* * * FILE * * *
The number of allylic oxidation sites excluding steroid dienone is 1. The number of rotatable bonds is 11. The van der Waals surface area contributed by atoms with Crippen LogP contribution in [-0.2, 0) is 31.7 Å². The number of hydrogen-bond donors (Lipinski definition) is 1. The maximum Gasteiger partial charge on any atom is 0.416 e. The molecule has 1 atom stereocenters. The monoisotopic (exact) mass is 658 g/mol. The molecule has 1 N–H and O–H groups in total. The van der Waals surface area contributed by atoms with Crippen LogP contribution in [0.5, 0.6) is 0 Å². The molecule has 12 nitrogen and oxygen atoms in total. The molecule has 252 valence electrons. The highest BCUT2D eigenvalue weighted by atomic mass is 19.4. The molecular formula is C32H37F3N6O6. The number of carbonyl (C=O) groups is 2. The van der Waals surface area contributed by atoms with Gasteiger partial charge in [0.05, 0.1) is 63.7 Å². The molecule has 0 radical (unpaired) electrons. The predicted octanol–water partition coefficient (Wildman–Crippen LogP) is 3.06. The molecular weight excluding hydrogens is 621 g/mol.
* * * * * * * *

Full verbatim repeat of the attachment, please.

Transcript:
The number of allylic oxidation sites excluding steroid dienone is 1. The number of rotatable bonds is 11. The van der Waals surface area contributed by atoms with Crippen LogP contribution in [-0.2, 0) is 31.7 Å². The number of hydrogen-bond donors (Lipinski definition) is 1. The maximum Gasteiger partial charge on any atom is 0.416 e. The molecule has 1 atom stereocenters. The monoisotopic (exact) mass is 658 g/mol. The molecule has 1 N–H and O–H groups in total. The van der Waals surface area contributed by atoms with Crippen LogP contribution in [0.5, 0.6) is 0 Å². The molecule has 12 nitrogen and oxygen atoms in total. The molecule has 252 valence electrons. The highest BCUT2D eigenvalue weighted by atomic mass is 19.4. The molecular formula is C32H37F3N6O6. The number of carbonyl (C=O) groups is 2. The van der Waals surface area contributed by atoms with Gasteiger partial charge in [0.05, 0.1) is 63.7 Å². The molecule has 0 radical (unpaired) electrons. The predicted octanol–water partition coefficient (Wildman–Crippen LogP) is 3.06. The molecular weight excluding hydrogens is 621 g/mol.